Val Venis is here! I’m really happy about this. The potential interaction with Val and the Beautiful People is awesome. Val can be an asset in the ring, as a capable worker that is perpetually over. He can also help backstage evaluating and grooming new talent.

Foley wants in. So do the Nasty Boys. Neither of them get what they want.

Verdict: One thumb up.
In Hindsight: Everything is cool here except the Nasty Boys. I hate them. So very much. I never understood why they were around, even when I was a kid. They’re fat, slow, sloppy, have no mic skills, and are just awful. Now I know why they’re around – they had the good sense to be friends with Hulk Hogan.

Raven and Stevie have the unfortunate task of taking on Matt Morgan and Hernandez. This is allegedly for a title shot at Genesis, and as awesome as Raven and Stevie as tag champs would be to me personally, I think that just makes this really predictable. It’s the right decision, though, as Morgan and Hernandez appropriately squash the ECW veterans and lets TNA make two of their young talents look great.

Verdict: Two thumbs up.
In Hindsight: Don’t change a thing.

The Pope is pimpin’. D’angelo Dinero might be the best promo in the business right now. This guy is so naturally entertaining it’s scary. If TNA plays their cards right, they’re going to have a megastar on their hands in a couple of years. Orlando Jordan interrupted this, and I’ll be completely honest here – I had no idea who he was.

We move from this to Pope’s match with Desmond Wolfe. Two totally contrasting styles, but from guys that should be able to adapt. The match itself worked well, but was just too short. I was pleasantly surprised to see Pope get a win that moves him up the midcard and hopefully starts a feud between these two.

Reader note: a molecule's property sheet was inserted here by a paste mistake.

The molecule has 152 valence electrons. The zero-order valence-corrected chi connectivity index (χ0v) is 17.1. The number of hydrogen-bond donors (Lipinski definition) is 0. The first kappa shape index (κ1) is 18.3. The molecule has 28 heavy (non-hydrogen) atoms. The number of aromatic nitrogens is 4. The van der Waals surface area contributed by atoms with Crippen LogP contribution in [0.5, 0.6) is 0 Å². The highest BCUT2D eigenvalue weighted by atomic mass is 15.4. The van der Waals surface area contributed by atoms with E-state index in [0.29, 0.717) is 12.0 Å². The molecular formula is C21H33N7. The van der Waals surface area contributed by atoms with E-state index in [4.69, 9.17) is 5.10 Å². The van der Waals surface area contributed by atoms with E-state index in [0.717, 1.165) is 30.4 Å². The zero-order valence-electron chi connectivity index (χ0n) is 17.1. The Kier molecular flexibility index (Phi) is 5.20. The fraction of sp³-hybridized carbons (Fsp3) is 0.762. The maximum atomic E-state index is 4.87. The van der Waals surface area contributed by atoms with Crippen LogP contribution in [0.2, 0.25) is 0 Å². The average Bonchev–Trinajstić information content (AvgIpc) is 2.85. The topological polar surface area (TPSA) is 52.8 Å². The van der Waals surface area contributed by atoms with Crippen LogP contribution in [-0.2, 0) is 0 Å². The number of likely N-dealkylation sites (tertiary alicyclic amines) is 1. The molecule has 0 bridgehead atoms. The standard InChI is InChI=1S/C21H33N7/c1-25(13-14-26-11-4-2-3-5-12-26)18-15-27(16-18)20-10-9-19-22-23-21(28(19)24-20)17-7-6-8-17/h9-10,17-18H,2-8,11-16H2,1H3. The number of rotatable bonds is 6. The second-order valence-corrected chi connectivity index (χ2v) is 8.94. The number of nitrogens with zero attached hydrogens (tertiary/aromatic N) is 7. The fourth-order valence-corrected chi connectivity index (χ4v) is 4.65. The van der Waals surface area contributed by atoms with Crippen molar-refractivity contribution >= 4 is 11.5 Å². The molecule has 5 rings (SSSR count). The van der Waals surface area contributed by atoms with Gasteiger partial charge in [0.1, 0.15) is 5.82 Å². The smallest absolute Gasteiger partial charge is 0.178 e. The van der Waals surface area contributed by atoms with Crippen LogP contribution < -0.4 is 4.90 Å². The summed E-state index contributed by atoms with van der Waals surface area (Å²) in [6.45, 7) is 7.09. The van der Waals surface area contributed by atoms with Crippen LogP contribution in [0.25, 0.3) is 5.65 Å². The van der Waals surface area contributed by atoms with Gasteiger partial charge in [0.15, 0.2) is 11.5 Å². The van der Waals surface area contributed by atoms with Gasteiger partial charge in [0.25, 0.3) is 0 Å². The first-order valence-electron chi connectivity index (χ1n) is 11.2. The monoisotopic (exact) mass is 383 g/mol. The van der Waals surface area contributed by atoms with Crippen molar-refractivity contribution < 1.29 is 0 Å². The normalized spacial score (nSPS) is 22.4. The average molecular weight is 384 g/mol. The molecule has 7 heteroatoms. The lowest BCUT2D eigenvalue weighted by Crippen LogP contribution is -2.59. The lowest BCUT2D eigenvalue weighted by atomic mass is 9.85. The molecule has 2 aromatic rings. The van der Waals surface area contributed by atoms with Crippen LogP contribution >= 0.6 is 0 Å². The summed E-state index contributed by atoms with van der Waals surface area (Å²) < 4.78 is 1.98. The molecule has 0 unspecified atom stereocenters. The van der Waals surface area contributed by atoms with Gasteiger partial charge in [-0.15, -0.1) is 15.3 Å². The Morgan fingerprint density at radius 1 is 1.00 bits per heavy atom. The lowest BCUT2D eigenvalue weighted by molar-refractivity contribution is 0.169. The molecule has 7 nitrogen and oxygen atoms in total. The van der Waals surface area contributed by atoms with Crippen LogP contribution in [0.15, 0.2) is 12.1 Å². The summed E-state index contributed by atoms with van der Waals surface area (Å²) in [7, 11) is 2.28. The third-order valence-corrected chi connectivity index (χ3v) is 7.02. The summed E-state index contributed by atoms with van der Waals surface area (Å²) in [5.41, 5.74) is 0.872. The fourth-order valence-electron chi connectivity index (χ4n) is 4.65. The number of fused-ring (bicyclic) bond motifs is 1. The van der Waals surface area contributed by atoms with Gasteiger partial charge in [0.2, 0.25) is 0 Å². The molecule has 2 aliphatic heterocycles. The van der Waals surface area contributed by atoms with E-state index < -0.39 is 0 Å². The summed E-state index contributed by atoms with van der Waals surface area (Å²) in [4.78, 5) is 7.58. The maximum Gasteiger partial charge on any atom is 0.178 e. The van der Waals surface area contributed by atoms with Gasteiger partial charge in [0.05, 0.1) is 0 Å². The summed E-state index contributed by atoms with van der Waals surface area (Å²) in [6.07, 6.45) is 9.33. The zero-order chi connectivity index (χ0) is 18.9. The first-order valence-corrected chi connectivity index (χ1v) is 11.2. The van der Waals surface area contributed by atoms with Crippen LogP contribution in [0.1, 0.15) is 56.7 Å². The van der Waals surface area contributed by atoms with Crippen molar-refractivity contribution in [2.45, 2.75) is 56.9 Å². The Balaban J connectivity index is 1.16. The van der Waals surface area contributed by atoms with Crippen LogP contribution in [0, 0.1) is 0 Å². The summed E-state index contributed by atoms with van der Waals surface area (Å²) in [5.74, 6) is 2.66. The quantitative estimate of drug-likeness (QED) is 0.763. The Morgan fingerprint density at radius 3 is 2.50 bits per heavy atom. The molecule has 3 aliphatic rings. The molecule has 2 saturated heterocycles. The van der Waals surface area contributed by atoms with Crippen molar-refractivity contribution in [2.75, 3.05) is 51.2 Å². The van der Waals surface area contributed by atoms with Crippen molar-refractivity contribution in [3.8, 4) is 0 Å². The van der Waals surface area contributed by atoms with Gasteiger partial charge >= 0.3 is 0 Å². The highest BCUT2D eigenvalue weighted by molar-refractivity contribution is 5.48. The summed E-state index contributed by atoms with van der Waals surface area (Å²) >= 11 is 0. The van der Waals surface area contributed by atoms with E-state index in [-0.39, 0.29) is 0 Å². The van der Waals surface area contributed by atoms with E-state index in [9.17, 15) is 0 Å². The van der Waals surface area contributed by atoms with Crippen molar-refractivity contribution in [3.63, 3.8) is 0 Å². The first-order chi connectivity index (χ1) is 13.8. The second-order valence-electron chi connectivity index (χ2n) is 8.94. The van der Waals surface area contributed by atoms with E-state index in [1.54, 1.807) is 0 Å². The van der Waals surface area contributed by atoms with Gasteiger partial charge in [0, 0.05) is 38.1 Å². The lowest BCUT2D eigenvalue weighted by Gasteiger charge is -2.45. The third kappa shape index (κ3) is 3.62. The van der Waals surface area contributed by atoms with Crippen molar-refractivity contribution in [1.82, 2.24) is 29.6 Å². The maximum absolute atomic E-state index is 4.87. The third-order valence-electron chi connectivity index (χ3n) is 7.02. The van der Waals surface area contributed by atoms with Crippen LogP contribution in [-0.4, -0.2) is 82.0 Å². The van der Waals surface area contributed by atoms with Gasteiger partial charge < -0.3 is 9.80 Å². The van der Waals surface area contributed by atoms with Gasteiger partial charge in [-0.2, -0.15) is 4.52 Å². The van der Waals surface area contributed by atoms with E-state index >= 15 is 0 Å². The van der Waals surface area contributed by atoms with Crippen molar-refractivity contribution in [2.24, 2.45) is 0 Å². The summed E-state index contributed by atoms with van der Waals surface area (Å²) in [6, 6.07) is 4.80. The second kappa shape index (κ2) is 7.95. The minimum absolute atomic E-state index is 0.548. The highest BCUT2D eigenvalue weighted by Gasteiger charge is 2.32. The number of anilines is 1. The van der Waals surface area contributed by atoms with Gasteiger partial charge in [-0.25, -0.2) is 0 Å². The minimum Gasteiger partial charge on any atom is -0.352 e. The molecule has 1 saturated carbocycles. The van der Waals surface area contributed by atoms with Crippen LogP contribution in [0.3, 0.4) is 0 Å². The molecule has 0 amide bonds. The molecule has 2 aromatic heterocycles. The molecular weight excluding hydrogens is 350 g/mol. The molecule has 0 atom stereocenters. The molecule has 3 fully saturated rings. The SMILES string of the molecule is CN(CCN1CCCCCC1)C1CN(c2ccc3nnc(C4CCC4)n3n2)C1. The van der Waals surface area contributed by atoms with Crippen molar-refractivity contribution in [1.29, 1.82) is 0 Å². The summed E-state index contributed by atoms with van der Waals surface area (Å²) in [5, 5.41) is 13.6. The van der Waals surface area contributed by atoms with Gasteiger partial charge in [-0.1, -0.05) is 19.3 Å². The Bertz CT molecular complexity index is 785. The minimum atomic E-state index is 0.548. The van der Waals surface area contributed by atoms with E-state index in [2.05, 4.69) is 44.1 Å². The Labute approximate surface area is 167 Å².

The Verdict: One thumb up.
In Hindsight: Nobody cares about Orlando Jordan. Seriously.

Jarrett arrives. Rhino has been beaten up. AJ Styles is in the house, and Bischoff moves the match with Angle up to, well, now. Jarrett comes out to cut his millionth “welcome back” promo, Hogan interrupts that and tells him he has to earn his spot. Then Daniels gets interrupted by Foley forcing his way into the building. Then Jeff Hardy and Shannon Moore display their heterosexual life partner relationship.

The Verdict: Neutral.
In Hindsight: This had Russo’s “Crash TV” fingerprints all over it. Bouncing from scene to scene with commercials as dividers, it progressed a handful of stories, got a lot of guys television time, and left the viewers with some questions. I’m not a huge fan of Crash TV in wrestling, but it serves a purpose sometimes. This is one of them.

The first ever meeting of Samoa Joe vs. Abyss in a one on one match (I’m pretty sure it’s the first, anyway) is on free television with a 10 minute time limit. The action is solid if not remarkable, and Abyss doesn’t take a hit to his credibility even by tapping out. It just makes Joe look better. Both guys should feel god about their job security. Hogan has a history with big guys and Joe is a homegrown talent that can work with anybody and move merchandise.